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HIV AIDS & Florida Child Custody

May a Florida Family Law Court deny a parent custody rights solely because he or she has HIV or AIDS?

According to section 61.13(6), Florida Statutes, the answer is no, but the court may take some actions.

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Private Child Custody Proceedings: Florida Collaborative Practice

When people are seeking to gain child custody rights in Florida – whether through divorce, paternity, establishment of parenting plan, grandparent custody, or other proceedings – the first step they usually take is file a petition with the Clerk of the Court.

Generally speaking, this is a mistake.

By filing a petition, they are entering into the public court system which pits mother against father.  This is an adversarial system which oftentimes leads parties to engage in emotionally and financially draining court battles, and all dirty laundry gets examined and aired.

But there is another way, a private way of determining parental responsibility and child time-sharing schedules.  It is called collaborative practice, also known as collaborative family law.

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Florida Divorce and Fathers’ Child Custody Rights

Many people believe that, in Florida divorces, there is a legal presumption that mothers should get majority time-sharing (formerly known as primary custody) with the parties’ children.  This is simply not the case, as judges fashion Florida time-sharing schedules based solely on the best interests of the children, regardless of the gender of the parents.

Florida Statutes Section 61.13(2)(c)1 states specifically that “[t]here is no presumption for or against the father or mother of the child or for or against any specific time-sharing schedule when creating or modifying the parenting plan of the child.”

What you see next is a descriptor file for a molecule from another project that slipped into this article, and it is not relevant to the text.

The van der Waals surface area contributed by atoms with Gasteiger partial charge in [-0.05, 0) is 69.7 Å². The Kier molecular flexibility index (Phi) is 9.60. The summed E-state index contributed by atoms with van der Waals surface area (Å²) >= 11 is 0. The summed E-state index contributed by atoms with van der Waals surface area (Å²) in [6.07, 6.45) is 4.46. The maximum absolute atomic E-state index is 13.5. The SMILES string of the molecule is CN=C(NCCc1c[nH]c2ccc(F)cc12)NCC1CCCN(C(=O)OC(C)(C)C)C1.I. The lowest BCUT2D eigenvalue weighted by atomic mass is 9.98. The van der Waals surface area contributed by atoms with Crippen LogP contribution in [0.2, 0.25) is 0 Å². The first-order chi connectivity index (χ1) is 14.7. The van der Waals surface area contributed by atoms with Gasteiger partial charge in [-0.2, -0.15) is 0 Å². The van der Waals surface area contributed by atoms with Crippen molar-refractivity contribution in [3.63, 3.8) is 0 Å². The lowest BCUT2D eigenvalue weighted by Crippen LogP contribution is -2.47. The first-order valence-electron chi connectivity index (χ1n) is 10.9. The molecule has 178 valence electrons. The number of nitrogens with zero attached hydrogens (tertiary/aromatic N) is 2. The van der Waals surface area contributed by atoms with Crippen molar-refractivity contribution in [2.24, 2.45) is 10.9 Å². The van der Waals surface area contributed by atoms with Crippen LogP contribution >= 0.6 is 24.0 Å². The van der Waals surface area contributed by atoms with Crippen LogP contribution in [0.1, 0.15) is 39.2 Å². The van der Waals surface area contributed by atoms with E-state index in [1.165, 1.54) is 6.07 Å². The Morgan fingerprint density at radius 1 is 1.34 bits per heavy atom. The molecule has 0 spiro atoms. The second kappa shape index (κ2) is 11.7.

So what factors do judges look at to determine children’s best interests when shaping time-sharing schedules?

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Rights Recognized in Tampa’s Domestic Partnership Registry

As President Obama today expressed his support for gay marriage, the State of Florida continues to define marriage as “a legal union between one man and one woman,” leaving homosexuals in loving relationships in a state of legal limbo.  Attempting to fill in the gap, many local county and municipal governments are passing “domestic partnership registries” which codify certain rights to heterosexual and homosexual partners.  Tampa, for one, has passed an ordinance creating a domestic partnership registry.

Related:  Five Legal Steps Florida LGBT Parents Should Take

[Related:  In A Florida Child Custody Case, Does It Matter That I Am Gay?]

[Related:  In Which County Should I File My Florida Adoption Case?]

Tampa’s domestic partnership law recognizes the following rights for registered partners (to the extent that these rights are not superseded by other laws or ordinances or by contract):

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TMH v. DMT: Florida Appellate Court Recognizes Parental Rights of Both Lesbian Mothers in Case of Fertilized Egg Transplant